View Mobile Site

Emails vs. English, with LOL

  • Bookmark and Share

Prime Time Specialty Mini Grid WIDGET

Tonight in Prime Time

Enter your ZIP code below to see local listings.

BC News Friends to follow

POSTED: October 2, 2009 3:09 p.m.

I have a complaint to make. I’m beginning to hate Emails.

In my view, Emails are becoming the largest single threat to our mother tongue - the English language.

That little "beeboo" alert sound telling me that I have new email on my computer now drives me crazy. Sometimes I want to punch the screen.

Virtually every Email I get these days is either unreadable or seemingly written by an "Anti-Semantic" (someone who hates "English.") All kinds of short phrases and symbols pop up on my screen like ancient hieroglyphics.

LOL, I say.

Most of my friends, colleagues and especially solicitors, can’t compose readable Emails. And it’s getting worse. They either don’t know how, or don’t care, or are embarked on some new crusade of keeping up with the "criminally inane."

Basic punctuation and grammar went out the window with the bath "and" the baby.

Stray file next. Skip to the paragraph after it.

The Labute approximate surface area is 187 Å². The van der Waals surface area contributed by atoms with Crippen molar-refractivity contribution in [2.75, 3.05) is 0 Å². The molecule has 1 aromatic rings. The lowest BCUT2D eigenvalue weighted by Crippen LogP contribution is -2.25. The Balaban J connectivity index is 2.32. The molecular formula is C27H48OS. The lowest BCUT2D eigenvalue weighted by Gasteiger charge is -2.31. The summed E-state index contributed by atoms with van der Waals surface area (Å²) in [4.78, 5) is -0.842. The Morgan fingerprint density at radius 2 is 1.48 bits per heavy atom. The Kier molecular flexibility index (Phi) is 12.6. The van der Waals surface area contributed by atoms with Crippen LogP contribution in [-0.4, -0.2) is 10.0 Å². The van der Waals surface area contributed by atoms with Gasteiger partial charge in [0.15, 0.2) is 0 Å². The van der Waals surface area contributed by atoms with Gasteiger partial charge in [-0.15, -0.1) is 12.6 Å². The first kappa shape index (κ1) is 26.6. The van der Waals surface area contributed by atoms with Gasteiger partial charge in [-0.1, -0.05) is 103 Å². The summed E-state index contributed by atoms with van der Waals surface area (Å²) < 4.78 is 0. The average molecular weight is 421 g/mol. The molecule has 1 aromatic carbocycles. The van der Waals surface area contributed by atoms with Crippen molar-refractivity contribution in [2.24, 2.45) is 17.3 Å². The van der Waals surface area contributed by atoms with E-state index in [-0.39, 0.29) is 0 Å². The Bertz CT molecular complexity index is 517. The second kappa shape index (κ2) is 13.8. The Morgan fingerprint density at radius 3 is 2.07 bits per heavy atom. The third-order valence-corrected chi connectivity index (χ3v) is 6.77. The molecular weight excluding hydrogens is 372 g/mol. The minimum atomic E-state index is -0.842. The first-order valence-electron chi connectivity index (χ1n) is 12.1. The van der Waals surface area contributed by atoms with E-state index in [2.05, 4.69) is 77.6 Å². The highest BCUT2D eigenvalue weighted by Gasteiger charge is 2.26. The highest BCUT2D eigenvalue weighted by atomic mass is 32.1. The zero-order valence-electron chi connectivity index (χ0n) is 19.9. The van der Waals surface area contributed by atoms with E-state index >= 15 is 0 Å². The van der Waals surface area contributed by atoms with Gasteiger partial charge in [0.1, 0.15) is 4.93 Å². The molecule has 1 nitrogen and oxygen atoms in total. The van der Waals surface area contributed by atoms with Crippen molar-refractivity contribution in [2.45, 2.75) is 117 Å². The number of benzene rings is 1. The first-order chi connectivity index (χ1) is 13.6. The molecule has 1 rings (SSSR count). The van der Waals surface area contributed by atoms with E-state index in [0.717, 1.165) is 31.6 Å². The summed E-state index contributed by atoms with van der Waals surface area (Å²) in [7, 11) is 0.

My own family is among this group. Even my high school English teacher, who still drops me an Email now and then, comes up with the most hopelessly mutated English in her Emails to me. She would have kept me after class for three years if I had submitted such prose back when she was grading me. Heck, I’d still be in that class!

Why? How did this everyday mutilation of the English language come to be? Are we simply too lazy or is it that we just can’t be bothered. Why write then? More importantly, why even read this stuff?

The rise of Emails and the beginning of the end of the English language for letter-writing all started innocently enough in 1971, not with Al Gore as he would have us believe, but with the US Department of Defense. High end and sensitive computer systems and networks were well underway, resulting in the need for all these computers to talk to each other without compromising security. Thus, the embryonic ARPAnet - the forerunner to the now global Internet, was formed.